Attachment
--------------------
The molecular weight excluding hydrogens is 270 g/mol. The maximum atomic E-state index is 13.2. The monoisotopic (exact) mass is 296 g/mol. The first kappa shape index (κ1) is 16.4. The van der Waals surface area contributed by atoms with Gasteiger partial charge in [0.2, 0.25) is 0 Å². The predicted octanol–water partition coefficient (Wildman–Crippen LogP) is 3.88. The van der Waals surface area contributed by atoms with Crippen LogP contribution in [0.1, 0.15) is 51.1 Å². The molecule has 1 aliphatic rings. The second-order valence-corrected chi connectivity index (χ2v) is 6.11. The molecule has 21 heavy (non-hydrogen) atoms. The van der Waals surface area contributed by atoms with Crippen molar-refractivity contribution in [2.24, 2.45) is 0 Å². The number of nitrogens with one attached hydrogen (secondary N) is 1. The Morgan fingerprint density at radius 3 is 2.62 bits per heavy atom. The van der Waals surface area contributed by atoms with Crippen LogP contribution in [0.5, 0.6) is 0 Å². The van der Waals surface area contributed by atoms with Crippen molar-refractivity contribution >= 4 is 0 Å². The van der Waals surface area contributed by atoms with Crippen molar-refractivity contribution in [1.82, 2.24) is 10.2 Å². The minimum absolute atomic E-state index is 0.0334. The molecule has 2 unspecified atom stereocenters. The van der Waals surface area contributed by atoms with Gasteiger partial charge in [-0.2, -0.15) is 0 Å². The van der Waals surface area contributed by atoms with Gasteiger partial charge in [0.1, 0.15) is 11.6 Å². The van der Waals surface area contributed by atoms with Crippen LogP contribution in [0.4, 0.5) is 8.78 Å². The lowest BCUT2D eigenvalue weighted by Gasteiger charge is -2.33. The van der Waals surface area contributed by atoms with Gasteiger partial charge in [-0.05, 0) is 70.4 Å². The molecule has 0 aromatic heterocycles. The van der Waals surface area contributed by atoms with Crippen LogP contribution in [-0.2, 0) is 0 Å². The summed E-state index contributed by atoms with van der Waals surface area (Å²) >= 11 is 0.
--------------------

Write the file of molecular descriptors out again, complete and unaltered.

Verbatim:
The molecular weight excluding hydrogens is 270 g/mol. The maximum atomic E-state index is 13.2. The monoisotopic (exact) mass is 296 g/mol. The first kappa shape index (κ1) is 16.4. The van der Waals surface area contributed by atoms with Gasteiger partial charge in [0.2, 0.25) is 0 Å². The predicted octanol–water partition coefficient (Wildman–Crippen LogP) is 3.88. The van der Waals surface area contributed by atoms with Crippen LogP contribution in [0.1, 0.15) is 51.1 Å². The molecule has 1 aliphatic rings. The second-order valence-corrected chi connectivity index (χ2v) is 6.11. The molecule has 21 heavy (non-hydrogen) atoms. The van der Waals surface area contributed by atoms with Crippen molar-refractivity contribution in [2.24, 2.45) is 0 Å². The number of nitrogens with one attached hydrogen (secondary N) is 1. The Morgan fingerprint density at radius 3 is 2.62 bits per heavy atom. The van der Waals surface area contributed by atoms with Crippen LogP contribution in [0.5, 0.6) is 0 Å². The van der Waals surface area contributed by atoms with Crippen molar-refractivity contribution >= 4 is 0 Å². The van der Waals surface area contributed by atoms with Crippen molar-refractivity contribution in [1.82, 2.24) is 10.2 Å². The minimum absolute atomic E-state index is 0.0334. The molecule has 2 unspecified atom stereocenters. The van der Waals surface area contributed by atoms with Gasteiger partial charge in [-0.2, -0.15) is 0 Å². The van der Waals surface area contributed by atoms with Gasteiger partial charge in [0.1, 0.15) is 11.6 Å². The van der Waals surface area contributed by atoms with Crippen LogP contribution in [0.4, 0.5) is 8.78 Å². The lowest BCUT2D eigenvalue weighted by Gasteiger charge is -2.33. The van der Waals surface area contributed by atoms with Gasteiger partial charge in [-0.05, 0) is 70.4 Å². The molecule has 0 aromatic heterocycles. The van der Waals surface area contributed by atoms with Crippen LogP contribution in [-0.2, 0) is 0 Å². The summed E-state index contributed by atoms with van der Waals surface area (Å²) >= 11 is 0.